Hemingway, Fitzgerald, Faulkner
Yale, , Prof. Wai Chee Dimock
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Updated On 02 Feb, 19
Introduction - Hemingway's In Our Time - Fitzgerald's The Great Gatsby - Faulkner's The Sound and the Fury - Hemingway -- To Have and Have Not - Fitzgerald - Faulkner -- As I Lay Dying - Hemingway -- For Whom the Bell Tolls - Fitzgerald - Tender Is the Night - Faulkner, Light in August
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Hemingway, Fitzgerald, Faulkner (AMST 246)Professor Wai Chee Dimock concludes her discussion of For Whom the Bell Tolls by reading the novel as a narrative of dispossession and repossession. She argues that the rape of Maria, which takes place in front of a barbershop mirror, enacts one type of disempowerment; the end of Robert Jordans life represents another, but with the potential for redemption. She shows how Jordan vacillates between a "have" and a "have not," depending on how ironically one understands Marias question "What hast thou?" 0000 - Chapter 1. A Womens War0440 - Chapter 2. Symmetry of Brutality and Narration in Hemingway 1519 - Chapter 3. The Dispossession of Rape2142 - Chapter 4. Dispossession for Robert 2454 - Chapter 5. Robert as a "Have Not" 3359 - Chapter 6. The Removal of Narrative from Robert Jordan4032 - Chapter 7. Robert Jordans RepossessionComplete course materials are available at the Open Yale Courses website httpoyc.yale.eduThis course was recorded in Fall 2011.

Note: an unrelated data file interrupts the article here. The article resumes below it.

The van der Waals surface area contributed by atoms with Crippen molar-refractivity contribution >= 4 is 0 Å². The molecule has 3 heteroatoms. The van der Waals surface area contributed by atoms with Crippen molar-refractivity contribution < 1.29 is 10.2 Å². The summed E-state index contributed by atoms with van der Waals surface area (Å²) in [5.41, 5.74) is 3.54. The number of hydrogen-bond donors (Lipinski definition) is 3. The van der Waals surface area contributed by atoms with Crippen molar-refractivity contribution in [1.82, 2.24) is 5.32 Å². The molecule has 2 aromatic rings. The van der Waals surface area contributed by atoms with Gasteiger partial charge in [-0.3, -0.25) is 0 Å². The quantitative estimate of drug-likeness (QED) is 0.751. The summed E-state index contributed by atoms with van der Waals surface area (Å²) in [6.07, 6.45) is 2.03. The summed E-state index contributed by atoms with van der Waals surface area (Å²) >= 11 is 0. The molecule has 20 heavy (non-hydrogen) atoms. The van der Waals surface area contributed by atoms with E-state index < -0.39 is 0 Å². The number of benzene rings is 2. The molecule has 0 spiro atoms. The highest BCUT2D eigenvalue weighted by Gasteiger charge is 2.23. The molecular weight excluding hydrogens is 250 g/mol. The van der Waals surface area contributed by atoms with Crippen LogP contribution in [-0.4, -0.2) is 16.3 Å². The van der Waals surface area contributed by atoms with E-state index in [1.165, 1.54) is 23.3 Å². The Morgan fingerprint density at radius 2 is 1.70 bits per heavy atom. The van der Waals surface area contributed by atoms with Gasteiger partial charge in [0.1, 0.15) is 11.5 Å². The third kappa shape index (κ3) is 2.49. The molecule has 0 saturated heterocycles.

Sep 12, 2018
Excellent course helped me understand topic that i couldn't while attendinfg my college.
March 29, 2019
Great course. Thank you very much.